The Promise

(Isaiah 44:1-8; Luke 24:36-49)

The longer I do this, the more people I talk to, the more I believe that the biggest thing driving people in this world is fear. Fear of failure, fear of rejection, fear of pain, fear of abandonment, fear of being helpless . . . the list goes on and on; everyone has their own particular fears, since we’re different people with different experiences, but we all have them, and some go very deep. Some people are ruled by them, and we see them as fearful; some overreact against them and take foolish risks, living on the edge to try to prove they aren’t afraid. Many turn their fears into anger; sometimes that’s directed outwards—maybe they even become violent—while others turn their anger in on themselves, resulting in depression. It looks different in everyone, but fear is always at work. It comes inevitably from living in a world that’s under sentence of death.

But 1 John, through which I plan to preach this fall, declares, “Perfect love casts out fear.” Why? Because the perfect love of God has removed that death sentence. This is Easter: God set aside all the praise of heaven to be born as a baby to a working-class family in the redneck part of an occupied country; he spoke the truth, not what the powerful people wanted to hear; he was guilty of nothing at all, but they rigged a trial to convict him anyway, and then they executed him in the most painful and shameful way anyone had ever come up with to that point. He let them, so he could take that death sentence all on himself, so he could take everything bad and wrong and poisoned and polluted about us and our world and pay the penalty for all of it; but then he turned it all on its head, beating death at its own game, breaking its power and overcoming it with his life.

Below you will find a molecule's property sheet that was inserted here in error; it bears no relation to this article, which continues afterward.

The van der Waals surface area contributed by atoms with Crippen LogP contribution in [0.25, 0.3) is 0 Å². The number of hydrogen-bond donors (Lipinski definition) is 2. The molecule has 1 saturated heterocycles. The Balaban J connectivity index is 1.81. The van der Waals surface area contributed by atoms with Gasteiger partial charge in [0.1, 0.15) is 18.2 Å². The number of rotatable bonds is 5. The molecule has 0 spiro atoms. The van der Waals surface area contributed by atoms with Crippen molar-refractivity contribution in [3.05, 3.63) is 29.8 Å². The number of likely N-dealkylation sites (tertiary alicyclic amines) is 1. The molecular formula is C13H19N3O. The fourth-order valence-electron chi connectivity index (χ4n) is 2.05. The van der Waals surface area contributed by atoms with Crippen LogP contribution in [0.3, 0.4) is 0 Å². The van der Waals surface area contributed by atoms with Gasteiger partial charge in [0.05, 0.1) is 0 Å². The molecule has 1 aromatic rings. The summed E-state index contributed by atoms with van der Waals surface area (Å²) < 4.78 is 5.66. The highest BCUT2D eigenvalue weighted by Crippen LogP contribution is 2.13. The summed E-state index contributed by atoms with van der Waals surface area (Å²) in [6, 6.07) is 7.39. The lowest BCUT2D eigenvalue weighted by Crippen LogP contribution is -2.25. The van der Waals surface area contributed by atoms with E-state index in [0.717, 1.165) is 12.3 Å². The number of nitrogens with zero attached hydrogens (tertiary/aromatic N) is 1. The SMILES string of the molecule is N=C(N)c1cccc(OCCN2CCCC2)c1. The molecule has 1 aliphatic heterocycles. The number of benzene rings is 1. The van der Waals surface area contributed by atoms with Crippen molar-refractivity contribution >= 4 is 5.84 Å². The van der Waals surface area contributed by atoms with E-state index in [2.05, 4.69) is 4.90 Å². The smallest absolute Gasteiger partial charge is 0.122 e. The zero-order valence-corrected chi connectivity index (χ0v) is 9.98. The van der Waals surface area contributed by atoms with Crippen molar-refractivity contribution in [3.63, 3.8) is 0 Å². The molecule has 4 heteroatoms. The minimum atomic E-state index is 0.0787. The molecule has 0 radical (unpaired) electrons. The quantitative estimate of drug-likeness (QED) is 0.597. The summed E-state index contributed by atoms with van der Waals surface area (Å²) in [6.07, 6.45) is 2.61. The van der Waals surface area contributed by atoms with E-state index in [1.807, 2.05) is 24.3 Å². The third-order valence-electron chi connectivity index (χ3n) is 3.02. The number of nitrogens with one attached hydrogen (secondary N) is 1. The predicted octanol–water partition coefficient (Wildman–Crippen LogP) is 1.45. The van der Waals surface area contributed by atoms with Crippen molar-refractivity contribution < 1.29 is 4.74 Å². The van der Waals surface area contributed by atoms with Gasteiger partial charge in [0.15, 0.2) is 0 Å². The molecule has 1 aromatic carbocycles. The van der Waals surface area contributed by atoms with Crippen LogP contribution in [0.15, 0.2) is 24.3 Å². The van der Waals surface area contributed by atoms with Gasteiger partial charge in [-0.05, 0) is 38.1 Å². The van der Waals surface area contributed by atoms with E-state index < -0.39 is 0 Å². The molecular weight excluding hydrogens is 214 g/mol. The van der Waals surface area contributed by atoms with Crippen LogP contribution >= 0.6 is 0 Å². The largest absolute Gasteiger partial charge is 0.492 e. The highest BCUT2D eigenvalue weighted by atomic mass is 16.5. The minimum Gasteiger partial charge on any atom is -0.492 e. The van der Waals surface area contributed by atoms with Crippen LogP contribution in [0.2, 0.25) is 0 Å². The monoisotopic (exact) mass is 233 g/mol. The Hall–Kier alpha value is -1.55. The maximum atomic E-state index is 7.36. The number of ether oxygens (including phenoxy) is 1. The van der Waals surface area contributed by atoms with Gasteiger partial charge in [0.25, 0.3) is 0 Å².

And then, having come back to life again, he went on ahead of us back to heaven, to get our place ready and to open the way for us to follow him. He made a way for us to get free from fear—not a way to avoid death, but a way through it. In fact, he became the way: he is the way. We don’t get to heaven by living a good life or being nice to people; we can’t be good enough, and we don’t have to be. It doesn’t matter what we’ve done right in the past, and it doesn’t matter what we’ve done wrong; we have no reason for pride, and he offers us freedom from all guilt and shame and regret. All we have to do is believe that when he said he is the way, he meant it—and follow as he goes. That’s the promise—for you, for me, for each of us, for always.

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